A Tree for the Victims

Hiroshima Tree at Tavistock Square, London. Photo © Global Poetry.

Hiroshima Tree at Tavistock Square, London. Photo © Global Poetry.

As far away as London, there is a solid tree,
a stately tree, I would say, casting a broad shadow
on a cool green lawn.

A plaque at the base of the tree tells passers-by
that the tree was planted by the worshipful Mayor
of Camden, Councillor Mrs. Millie Miller,
on August 6, 1967.

It was twenty-two years after the new
U.S. bomb destroyed Hiroshima, killing ordinary people –
men, women and children – by blast, fire and radiation.
Some victims were incinerated, leaving only shadows.

How can a single tree, no matter how solid, bear
the weight of such memory?

Now, many years later, picnickers laugh and eat
their lunches in the shade of the tree.

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David Krieger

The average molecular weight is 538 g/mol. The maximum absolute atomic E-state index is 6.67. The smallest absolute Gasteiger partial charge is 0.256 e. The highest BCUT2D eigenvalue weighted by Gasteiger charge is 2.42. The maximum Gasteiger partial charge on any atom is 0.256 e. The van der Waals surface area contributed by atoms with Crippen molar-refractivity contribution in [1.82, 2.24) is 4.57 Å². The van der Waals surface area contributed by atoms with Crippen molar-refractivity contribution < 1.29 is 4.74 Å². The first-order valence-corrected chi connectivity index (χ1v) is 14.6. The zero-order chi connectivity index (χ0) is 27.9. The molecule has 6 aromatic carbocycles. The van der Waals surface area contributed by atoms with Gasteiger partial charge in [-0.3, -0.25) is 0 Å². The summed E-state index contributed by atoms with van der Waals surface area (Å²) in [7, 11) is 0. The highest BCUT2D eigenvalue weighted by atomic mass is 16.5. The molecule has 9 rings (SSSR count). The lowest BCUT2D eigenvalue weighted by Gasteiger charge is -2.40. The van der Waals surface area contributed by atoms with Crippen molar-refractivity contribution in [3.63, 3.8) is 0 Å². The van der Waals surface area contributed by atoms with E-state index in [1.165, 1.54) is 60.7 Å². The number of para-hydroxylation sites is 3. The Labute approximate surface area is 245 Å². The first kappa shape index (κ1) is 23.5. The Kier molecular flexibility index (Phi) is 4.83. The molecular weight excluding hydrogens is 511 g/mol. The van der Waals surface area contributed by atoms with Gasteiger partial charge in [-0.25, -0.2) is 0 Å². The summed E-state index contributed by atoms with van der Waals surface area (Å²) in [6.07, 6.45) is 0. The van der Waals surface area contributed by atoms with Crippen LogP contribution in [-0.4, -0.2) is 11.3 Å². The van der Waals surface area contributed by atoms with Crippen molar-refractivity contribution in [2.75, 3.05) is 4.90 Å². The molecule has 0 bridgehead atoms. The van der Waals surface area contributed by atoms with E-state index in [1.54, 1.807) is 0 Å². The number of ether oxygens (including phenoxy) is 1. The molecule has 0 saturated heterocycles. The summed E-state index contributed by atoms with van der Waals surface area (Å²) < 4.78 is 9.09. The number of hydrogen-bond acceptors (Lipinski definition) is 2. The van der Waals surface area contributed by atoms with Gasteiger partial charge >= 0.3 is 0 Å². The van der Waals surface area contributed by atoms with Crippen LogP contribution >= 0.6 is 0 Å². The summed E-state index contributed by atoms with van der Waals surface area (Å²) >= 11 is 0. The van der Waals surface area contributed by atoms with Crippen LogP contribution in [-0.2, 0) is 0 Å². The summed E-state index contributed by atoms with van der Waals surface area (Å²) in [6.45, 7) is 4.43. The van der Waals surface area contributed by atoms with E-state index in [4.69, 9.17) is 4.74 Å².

Dr. David Krieger is a leader in the global movement to abolish nuclear weapons and build a more peaceful world. He is a founder of the Nuclear Age Peace Foundation, and has served as president of the Foundation since 1982. Amongst several of his wide-spanning leadership endeavours in global peacebuilding, he is a founder and a member of the Global Council of Abolition 2000, councilor on the World Future Council, and is the chair of the Executive Committee of the International Network of Engineers and Scientists for Global Responsibility. Dr. Krieger is the author of many books and studies of peace in the Nuclear Age. He has written or edited more than 20 books. He has also written hundreds of articles and book chapters. He is a recipient of several awards and honours, including the OMNI Center for Peace, Justice and Ecology Peace Writing Award for Poetry (2010).

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